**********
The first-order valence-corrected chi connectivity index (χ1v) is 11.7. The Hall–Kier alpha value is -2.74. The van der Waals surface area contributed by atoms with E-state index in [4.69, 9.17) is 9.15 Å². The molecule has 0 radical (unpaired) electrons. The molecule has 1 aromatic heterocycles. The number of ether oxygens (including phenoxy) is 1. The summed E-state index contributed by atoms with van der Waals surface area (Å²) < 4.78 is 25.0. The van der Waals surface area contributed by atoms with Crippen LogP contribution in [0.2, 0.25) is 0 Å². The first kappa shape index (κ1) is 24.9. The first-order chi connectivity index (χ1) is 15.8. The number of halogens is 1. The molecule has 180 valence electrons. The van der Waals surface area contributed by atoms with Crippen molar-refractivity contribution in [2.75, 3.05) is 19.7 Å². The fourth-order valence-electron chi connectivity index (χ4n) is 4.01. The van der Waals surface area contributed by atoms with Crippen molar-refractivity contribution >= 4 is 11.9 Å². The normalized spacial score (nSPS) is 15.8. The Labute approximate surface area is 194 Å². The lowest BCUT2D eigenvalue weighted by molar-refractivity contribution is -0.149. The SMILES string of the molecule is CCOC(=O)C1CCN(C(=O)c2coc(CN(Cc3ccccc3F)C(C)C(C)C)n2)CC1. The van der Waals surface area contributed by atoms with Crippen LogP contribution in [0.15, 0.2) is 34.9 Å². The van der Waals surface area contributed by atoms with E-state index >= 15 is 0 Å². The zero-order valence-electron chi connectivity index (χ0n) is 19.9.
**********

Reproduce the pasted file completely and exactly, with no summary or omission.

The first-order valence-corrected chi connectivity index (χ1v) is 11.7. The Hall–Kier alpha value is -2.74. The van der Waals surface area contributed by atoms with E-state index in [4.69, 9.17) is 9.15 Å². The molecule has 0 radical (unpaired) electrons. The molecule has 1 aromatic heterocycles. The number of ether oxygens (including phenoxy) is 1. The summed E-state index contributed by atoms with van der Waals surface area (Å²) < 4.78 is 25.0. The van der Waals surface area contributed by atoms with Crippen LogP contribution in [0.2, 0.25) is 0 Å². The first kappa shape index (κ1) is 24.9. The first-order chi connectivity index (χ1) is 15.8. The number of halogens is 1. The molecule has 180 valence electrons. The van der Waals surface area contributed by atoms with Crippen molar-refractivity contribution in [2.75, 3.05) is 19.7 Å². The fourth-order valence-electron chi connectivity index (χ4n) is 4.01. The van der Waals surface area contributed by atoms with Crippen molar-refractivity contribution >= 4 is 11.9 Å². The normalized spacial score (nSPS) is 15.8. The Labute approximate surface area is 194 Å². The lowest BCUT2D eigenvalue weighted by molar-refractivity contribution is -0.149. The SMILES string of the molecule is CCOC(=O)C1CCN(C(=O)c2coc(CN(Cc3ccccc3F)C(C)C(C)C)n2)CC1. The van der Waals surface area contributed by atoms with Crippen LogP contribution in [0.15, 0.2) is 34.9 Å². The van der Waals surface area contributed by atoms with E-state index >= 15 is 0 Å². The zero-order valence-electron chi connectivity index (χ0n) is 19.9.